Sunday, April 12, 2015


Mentor: n.: an experienced and trusted adviser.

I participated in an activity this past fall during a protocol training.  During this activity, I was given a blank piece of paper onto which I had to depict, using words and/or images, how I got to where I am today.  On that paper, I drew what ended up looking like a wedding cake, with a solid foundation layer and smaller layers sequentially building on the top, with my current status the smallest layer at the top.  I am not sure that the ever-smaller layering concept is a perfect model, but there were two parts to my diagram that struck me.  One was the solid foundation, which I attributed to my parents and the teachings and opportunities they provided me.  The second was what the layers represented.  Transition from one layer to the next represented a new phase of my educational or professional growth.  And between each layer was a mentor, someone who inspired, trusted in me, and advised me as I extended myself into a new realm of professional growth.

I am so thankful and lucky, as I look back at my growth, to not only have the strong foundation, but to also have had multiple mentors along my journey.

This past week, I had the pleasure of reconnecting with a mentor from my early days as a public school educator.  14 years ago, I was teaching middle school science at a private middle school in Cambridge.  After four years of teaching in private schools, I decided that I would really like to work in the public school setting.  I did not yet have children, but felt strongly that when I did, I would like to "put my money where my mouth is" per se, and send them to public schools, investing in the public school system as a parent as well as an educator.

I was missing one thing in the application process.  A Massachusetts teaching certification.  I was willing to get certified; I just hadn't gotten it yet, as my decision to teach in public schools was a new one.  Private schools do not require a teaching certification (although they loved my MA in Earth Science, as I was an earth science teacher).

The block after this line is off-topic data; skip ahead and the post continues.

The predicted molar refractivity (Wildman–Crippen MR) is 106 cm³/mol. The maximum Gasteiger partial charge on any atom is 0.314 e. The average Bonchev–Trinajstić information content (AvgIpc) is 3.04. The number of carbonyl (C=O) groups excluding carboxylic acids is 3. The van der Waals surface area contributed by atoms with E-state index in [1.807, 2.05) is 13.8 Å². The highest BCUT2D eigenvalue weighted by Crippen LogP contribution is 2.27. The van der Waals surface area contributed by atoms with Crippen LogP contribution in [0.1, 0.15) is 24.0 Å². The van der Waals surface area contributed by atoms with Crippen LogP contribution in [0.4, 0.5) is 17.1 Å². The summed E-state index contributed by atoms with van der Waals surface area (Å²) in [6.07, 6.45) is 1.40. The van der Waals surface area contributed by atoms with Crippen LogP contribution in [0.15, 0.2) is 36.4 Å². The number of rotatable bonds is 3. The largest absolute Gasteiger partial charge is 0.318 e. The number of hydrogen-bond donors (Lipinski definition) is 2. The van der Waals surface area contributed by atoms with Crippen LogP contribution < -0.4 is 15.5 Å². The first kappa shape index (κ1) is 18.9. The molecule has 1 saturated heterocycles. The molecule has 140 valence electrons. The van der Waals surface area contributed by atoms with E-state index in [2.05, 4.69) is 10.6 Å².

I applied to one public school, which was Wayland Middle School.  At the time, I was attracted to Wayland both because of its strong education reputation, in addition to being my husband's hometown and a potential site for us to live if/when we could afford it.  So if I was potentially putting down my roots there for a lifetime, then certainly working where my own children would be going to school was a real investment.

And then comes into the picture Richard Schaye.  A man of small build and tremendous spirit.  A man of strong Jewish heritage and family values.  A man of tremendous respect and empathy for others.  A man with a sense of humor.  A storyteller.  A risk taker.  I know he was a risk taker, as he hired this younger, non-licensed version of myself.  And for that, I will always be grateful.

While I might have been unqualified on paper, he believed that I had just the qualifications the science department needed at that time, and claimed he would love to be dragged off to DESE "jail" to make the case for hiring well-qualified teachers who might not have the right paperwork (picture the handcuffs, the police car waiting, and a moment to speak with the press on his way out the school front door).  By doing so, he quickly established an element of trust in me that I had not yet professionally experienced.  What he received from me, in turn, was the perseverance to get licensed and the initiative to prove that he hadn't made a mistake!